Thus terrorism has an impact on human rights in three ways. First, it is itself an extreme denial of the most basic human right, namely to life, and it creates an environment in which people cannot live in freedom from fear and enjoy their other rights. Secondly, the threat of terrorism can be used by governments to enact laws that strip away many civil liberties and political freedoms. One simple yet popular technique is to reverse the burden of proof: those accused of terrorist activities, sympathies or even guilt by association on the basis of accusations by anonymous people are to be presumed to be guilty until they can prove their innocence of unspecified charges. Thirdly, without necessarily amending laws or enacting new ones, governments can use the need to fight terrorism as an alibi to stifle dissent and criticism and imprison or threaten domestic opponents.
This is where the case of Dr. Mohamed Haneef is so very disturbing. On the evidence presented to the Brisbane court, he made the mistake of giving his prepaid SIM card to a second cousin in the United Kingdom because the card would not be of any use to him in Australia for whose sunny shores he was departing. The card was found in a car used by a terrorist a year later.
Hardly surprising that the magistrate granted bail. This is where the case gets curioser and curioser, as Alice remarked in her wonderland. Having spent 12 days in custody before being questioned, then granted bail pending trial, Dr. Haneef had his multi-year work visa cancelled on ‘character' grounds.
No country will strip its Immigration Minister of the power to cancel a visitor's visa. But the purpose is to prevent someone from entering or, if he is already in the country, to terminate his presence and deport him. In Dr. Haneef's case the primary motivation would appear to be to keep him in Australia under detention - and require him to pay for the privilege at the end of it all, even if he should be acquitted.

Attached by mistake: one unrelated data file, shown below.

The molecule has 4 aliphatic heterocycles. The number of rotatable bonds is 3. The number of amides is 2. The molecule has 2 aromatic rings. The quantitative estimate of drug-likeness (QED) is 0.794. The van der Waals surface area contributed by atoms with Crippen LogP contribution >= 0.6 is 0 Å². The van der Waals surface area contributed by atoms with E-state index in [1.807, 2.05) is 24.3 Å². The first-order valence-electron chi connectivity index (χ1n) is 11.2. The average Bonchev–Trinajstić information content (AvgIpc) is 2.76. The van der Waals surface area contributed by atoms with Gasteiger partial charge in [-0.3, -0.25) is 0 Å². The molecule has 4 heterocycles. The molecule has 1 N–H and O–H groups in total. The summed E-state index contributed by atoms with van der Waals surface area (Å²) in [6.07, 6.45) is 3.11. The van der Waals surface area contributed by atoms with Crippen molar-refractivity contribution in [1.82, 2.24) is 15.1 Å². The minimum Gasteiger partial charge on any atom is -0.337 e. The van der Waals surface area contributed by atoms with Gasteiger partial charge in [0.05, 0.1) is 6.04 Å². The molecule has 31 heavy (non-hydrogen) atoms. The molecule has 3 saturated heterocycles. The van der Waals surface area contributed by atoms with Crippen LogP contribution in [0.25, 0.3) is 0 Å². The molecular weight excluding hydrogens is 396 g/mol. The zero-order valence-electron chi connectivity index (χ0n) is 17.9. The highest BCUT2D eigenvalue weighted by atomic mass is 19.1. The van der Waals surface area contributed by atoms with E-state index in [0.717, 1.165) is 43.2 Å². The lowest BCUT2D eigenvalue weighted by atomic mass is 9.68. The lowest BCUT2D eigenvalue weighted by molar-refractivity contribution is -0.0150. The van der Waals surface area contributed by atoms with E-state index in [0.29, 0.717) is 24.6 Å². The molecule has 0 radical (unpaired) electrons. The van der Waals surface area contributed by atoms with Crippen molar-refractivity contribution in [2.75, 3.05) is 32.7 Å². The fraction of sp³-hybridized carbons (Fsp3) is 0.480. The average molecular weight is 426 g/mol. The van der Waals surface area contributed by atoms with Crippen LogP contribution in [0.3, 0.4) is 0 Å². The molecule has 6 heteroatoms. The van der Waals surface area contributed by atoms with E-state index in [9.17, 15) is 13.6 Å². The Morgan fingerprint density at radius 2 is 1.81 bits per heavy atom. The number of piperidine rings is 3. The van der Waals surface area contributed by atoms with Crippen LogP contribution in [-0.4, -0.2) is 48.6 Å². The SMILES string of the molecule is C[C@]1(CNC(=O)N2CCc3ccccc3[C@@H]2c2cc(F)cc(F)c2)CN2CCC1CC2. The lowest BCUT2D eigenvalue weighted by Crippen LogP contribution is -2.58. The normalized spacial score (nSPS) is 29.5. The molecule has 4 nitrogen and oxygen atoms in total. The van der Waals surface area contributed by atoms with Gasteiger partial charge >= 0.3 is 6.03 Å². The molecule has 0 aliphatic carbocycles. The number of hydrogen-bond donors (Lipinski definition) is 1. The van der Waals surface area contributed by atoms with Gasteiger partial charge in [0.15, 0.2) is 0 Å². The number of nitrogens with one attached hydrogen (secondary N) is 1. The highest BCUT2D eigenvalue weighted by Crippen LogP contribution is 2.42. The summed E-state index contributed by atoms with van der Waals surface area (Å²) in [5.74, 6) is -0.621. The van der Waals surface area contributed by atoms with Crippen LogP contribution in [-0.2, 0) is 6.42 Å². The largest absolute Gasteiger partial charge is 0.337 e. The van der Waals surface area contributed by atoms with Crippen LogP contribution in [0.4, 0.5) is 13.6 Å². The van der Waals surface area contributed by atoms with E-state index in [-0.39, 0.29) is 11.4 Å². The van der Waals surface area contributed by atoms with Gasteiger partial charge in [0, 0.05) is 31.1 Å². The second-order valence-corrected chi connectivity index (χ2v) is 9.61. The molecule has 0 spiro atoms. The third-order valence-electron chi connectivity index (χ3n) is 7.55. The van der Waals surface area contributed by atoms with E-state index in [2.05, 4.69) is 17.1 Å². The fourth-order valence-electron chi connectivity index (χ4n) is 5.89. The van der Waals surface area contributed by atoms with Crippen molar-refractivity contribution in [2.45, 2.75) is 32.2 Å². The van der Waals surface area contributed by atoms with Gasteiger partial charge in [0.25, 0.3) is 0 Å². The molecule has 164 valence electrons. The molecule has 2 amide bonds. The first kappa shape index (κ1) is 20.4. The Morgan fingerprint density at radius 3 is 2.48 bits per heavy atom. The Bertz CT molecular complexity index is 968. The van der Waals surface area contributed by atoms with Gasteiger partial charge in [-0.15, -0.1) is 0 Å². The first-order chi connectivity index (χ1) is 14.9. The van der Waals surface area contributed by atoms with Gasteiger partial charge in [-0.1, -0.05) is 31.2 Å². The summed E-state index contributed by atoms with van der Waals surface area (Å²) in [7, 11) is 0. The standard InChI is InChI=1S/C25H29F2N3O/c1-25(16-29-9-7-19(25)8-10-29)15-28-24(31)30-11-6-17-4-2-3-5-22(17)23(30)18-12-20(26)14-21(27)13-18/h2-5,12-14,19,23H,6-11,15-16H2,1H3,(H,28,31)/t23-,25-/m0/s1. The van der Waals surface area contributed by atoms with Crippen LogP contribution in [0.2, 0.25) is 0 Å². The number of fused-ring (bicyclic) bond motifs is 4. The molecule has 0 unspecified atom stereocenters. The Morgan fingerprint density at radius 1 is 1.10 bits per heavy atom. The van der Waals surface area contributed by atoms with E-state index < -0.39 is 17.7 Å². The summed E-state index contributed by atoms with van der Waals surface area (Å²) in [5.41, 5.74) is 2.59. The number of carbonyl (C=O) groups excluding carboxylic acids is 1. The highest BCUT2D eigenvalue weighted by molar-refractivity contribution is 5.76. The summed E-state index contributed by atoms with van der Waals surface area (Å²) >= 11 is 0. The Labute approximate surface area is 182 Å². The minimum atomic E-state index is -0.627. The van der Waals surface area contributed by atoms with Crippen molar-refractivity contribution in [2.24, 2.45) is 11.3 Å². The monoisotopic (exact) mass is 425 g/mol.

To top it all, the government has made it clear that Dr. Haneef will be deported even if he is ultimately found innocent. A case perhaps of guilty even if proven innocent?
It is hard not to infer that this is a case of a serious misuse of power and political interference in the process of criminal justice.
The dream of a world ruled by law is a shared vision. We must not privilege security and order to such an extent as to destroy our most cherished values of liberty and justice in the search for an unattainable absolute security. As Benjamin Franklin, one of the fathers of American independence, said, those who would sacrifice essential liberty to temporary safety deserve neither liberty nor safety.
The robustness and resilience of the civilised world's commitment to human rights norms and values will be judged in the final analysis not by the breaches in the aftermath of 9/11, but by the reversal and attenuation of the breaches through judicial and political processes as well as the pressure of domestic and international civil society. This is where the response of the Australian community to the prima facie abuse of executive power by the Australian Government is so reassuring: the legal fraternity, civil liberties groups, other sectors of society, and even the State Premier have either roundly condemned the extra-judicial detention of Dr. Haneef or demanded a public explanation from the government. The one disappointment has been the federal opposition Labor Party, which frightened of being wedged on an issue of national security, has once again resorted to "me tooism."
If and when Dr. Haneef is tried in a court of law, the trial will be about him: his beliefs, actions, and links to terrorism. The manner, forum, and rules of procedure of the trial are not about him, but about the quality and credibility of the Australian justice system. Specifically, does the Australian government believe in, respect, and abide by the rule of law or disregard it as a mere inconvenience when judicially tested? The question of indifference or active concern about Dr. Haneef's fate in a foreign land is about Indian values and beliefs. A failure by the government to demand justice for him would be an abdication of its responsibility to protect citizens.
Tough on terrorists. Tougher on the causes of terrorism. But toughest of all on safeguarding the virtues of tolerance, human rights, civil liberties, and due process.